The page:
"The Spirit of the Lord is on me."
4 13 When the devil had finished all this tempting, he left him [Jesus] until an opportune time.
14 Jesus returned to Galilee in the power of the Spirit, and news about him spread through the whole countryside. 15 He was teaching in their synagogues, and everyone praised him.
16 He went to Nazareth, where he had been brought up, and on the Sabbath day he went into the synagogue, as was his custom. He stood up to read, 17 and the scroll of the prophet Isaiah was handed to him. Unrolling it, he found the place where it is written:
18 "The Spirit of the Lord is on me,
because he has anointed me
to proclaim good news to the poor.
He has sent me to proclaim freedom for the prisoners
and recovery of sight for the blind,
to set the oppressed free,
19 to proclaim the year of the Lord"s favor."
20 Then he rolled up the scroll, gave it back to the attendant and sat down. The eyes of everyone in the synagogue were fastened on him.
Satan had temporarily reached the bottom of his bag of tricks. Every avenue of attack he'd tried on Jesus had been thwarted. His demonic attempts to foil divine plans had been frustrated.
Jesus had turned aside every temptation. The lure to satisfy natural bodily desires by wrong means? Resisted.
The appeal of doing the dramatic that meant altering the divine plan? Rejected.
The temptation to take the short-cut, to manipulate the divine will? Cold-shouldered.
Powerful temptations, flooding in one after another.
Satan, of course, had has lots of practice. He had successfully trapped Adam and Eve in Eden, Moses at Horeb, and David on his rooftop terrace. The Amalekite spoils had been used to bring down Saul. The Old Testament is filled with the accounts of those Satan had successfully broken.
Now he brought all of that cunning and experience to bear on Jesus. But Jesus stood his ground.
And suddenly, Satan was out of ideas. There was nothing else he could think of to do with this 30-year-old carpenter from Nazareth. There, in the scorching dryness of the wilderness, hell had exhausted itself.
So Satan left. Temporarily to be sure, but he was gone. And although he did return, perhaps often, to tempt Jesus, the Gospels tell us that Jesus was always victorious.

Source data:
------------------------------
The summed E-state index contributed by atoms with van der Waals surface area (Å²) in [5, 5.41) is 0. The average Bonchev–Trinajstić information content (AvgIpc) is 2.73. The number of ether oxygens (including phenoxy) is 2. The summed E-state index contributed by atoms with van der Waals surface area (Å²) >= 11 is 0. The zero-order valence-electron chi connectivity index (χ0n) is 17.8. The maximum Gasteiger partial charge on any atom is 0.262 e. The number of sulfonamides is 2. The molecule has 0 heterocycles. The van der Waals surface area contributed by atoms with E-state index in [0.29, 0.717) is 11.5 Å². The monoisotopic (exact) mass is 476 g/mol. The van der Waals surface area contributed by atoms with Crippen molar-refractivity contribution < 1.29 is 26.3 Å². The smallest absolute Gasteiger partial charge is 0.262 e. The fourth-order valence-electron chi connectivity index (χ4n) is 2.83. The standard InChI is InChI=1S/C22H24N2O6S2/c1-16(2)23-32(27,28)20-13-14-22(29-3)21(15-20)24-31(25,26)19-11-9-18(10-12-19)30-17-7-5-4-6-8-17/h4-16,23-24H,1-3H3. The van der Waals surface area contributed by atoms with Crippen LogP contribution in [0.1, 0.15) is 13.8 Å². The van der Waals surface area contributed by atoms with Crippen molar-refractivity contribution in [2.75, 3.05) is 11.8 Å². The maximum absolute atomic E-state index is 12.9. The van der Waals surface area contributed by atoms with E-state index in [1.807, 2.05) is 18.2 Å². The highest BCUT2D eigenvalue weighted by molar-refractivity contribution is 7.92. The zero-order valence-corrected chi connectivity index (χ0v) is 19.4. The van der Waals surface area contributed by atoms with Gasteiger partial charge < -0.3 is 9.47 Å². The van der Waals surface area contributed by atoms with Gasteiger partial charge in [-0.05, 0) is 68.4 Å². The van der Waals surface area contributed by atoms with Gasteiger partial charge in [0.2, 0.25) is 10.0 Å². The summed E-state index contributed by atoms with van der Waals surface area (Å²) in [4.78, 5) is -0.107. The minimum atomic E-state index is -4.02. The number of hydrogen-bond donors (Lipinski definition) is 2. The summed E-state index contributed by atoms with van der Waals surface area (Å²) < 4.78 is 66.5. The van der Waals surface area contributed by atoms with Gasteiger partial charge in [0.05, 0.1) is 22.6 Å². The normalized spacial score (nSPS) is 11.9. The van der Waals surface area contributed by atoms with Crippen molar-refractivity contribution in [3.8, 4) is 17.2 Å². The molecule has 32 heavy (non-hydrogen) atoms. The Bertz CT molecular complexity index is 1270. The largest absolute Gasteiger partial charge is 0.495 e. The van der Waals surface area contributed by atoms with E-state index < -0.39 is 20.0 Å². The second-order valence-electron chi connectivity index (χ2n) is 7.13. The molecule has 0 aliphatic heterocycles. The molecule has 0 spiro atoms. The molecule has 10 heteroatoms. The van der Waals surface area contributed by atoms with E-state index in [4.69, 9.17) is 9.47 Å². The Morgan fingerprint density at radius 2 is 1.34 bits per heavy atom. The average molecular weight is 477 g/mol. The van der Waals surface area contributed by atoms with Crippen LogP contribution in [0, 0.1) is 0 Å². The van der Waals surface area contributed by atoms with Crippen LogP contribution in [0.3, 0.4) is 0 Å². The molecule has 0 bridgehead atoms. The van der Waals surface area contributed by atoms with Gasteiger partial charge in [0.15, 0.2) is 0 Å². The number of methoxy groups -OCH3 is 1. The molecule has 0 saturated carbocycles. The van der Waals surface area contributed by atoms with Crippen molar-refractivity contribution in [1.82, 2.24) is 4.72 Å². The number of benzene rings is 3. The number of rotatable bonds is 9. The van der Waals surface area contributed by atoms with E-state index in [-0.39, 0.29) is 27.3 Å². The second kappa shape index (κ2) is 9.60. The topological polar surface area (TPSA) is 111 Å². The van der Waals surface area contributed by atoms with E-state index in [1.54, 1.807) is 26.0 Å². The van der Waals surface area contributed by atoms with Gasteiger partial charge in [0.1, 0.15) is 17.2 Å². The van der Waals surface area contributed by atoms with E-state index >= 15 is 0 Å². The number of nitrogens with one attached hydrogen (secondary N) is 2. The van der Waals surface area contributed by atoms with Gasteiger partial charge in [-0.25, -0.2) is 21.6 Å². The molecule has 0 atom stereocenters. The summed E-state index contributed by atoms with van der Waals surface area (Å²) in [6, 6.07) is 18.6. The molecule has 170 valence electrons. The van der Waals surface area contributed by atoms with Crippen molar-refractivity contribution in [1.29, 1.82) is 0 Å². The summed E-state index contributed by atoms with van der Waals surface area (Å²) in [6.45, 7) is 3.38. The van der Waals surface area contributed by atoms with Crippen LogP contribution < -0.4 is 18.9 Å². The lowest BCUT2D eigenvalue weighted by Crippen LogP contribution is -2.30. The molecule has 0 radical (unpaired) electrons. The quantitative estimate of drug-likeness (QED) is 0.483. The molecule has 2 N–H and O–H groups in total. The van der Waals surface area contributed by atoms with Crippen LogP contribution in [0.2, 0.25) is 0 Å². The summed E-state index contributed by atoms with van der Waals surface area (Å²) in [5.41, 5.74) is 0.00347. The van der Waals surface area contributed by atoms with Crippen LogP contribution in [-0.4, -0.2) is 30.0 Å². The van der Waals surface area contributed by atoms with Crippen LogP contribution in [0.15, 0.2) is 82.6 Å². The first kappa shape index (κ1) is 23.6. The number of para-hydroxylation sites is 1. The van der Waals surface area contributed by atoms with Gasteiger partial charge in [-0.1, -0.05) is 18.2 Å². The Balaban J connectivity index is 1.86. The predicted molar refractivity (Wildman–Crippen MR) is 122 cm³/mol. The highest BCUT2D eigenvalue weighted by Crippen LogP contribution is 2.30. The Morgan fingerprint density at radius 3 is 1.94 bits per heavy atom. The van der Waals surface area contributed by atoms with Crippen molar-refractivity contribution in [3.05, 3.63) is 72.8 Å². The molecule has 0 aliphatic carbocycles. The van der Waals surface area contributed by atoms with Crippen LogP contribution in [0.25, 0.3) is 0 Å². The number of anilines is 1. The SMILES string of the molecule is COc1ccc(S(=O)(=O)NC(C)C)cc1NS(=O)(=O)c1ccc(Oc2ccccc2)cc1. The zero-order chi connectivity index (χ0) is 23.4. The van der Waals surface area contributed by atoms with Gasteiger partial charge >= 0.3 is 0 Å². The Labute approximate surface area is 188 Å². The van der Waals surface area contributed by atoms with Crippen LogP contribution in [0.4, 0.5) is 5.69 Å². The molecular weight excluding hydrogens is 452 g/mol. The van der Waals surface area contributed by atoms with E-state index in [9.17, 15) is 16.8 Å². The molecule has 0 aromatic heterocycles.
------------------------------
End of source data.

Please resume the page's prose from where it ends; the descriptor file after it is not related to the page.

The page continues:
The writer of the Hebrews sums up what all this can mean for us: Our high priest tasted all, and in a way that every one of us can identify with.
Jesus can identify with me, the PK (preacher's kid), and He can identify with my friend Ron Williams, who came to Christ from a "pagan" environment.
Roman Catholics often pray to deceased persons believing that these "saints" have special access to God. These saints supposedly form a kind of bridge between God and man since they can identify with their fellowman and yet they have an "in" with God because they were extra good or holy people on earth.
What a travesty that idea is on Luke's powerful account of Christ in the wilderness! This "one mediator between God and man" tasted all. Therefore I don't need a back-door approach to God. Christ, the God-man can identify with me and I with Him.
Sometimes we say of each other: "Well, you don't understand. You've never gone through anything like this." With Jesus there need be no fear of misunderstanding.
And in the face of temptation, I can't really improve on the defense Jesus used in the wilderness. To achieve victory over Satan, Jesus quoted scripture. And what a power the Word of God demonstrated!
During period of religious intolerance in Florence, Italy, four hundred years ago, some Bibles were confiscated by the authorities. To keep these Bibles from trickling out into circulation before being destroyed, they were locked in an empty prison cell to await a bonfire.
What a graphic testimony of that Book's power! The authorities were so respectful of its power that they locked it up in jail!
This same power is available to us. And Christ stands ready through His Holy Spirit to give us all the aid necessary so that Satan will arrive at the bottom of his bag of tricks and come up empty-handed against us... and we'll still be there standing erect. Bloodied from the battle perhaps, but unbowed.
I wrote this meditation while Barbara and I were serving as missionaries in Italy. It originally appeared in the Standard, a weekly take-home curriculum piece for the Faith Connections adult Sunday school curriculum published by The Foundry.
-- Howard Culbertson,
Other devotional articles:
Year-long series in Standard
Reflections with illustrations from ham radio
Are you ready for Christmas? Come Ye Apart Devotions
Rookie Notebook: Our first nine months as missionaries in Italy 10/40 Window map and explanation Seeking God's will? African martyr's commitment Mission trip fundraising Ten ways to ruin your mission trip Nazarene Missions International resources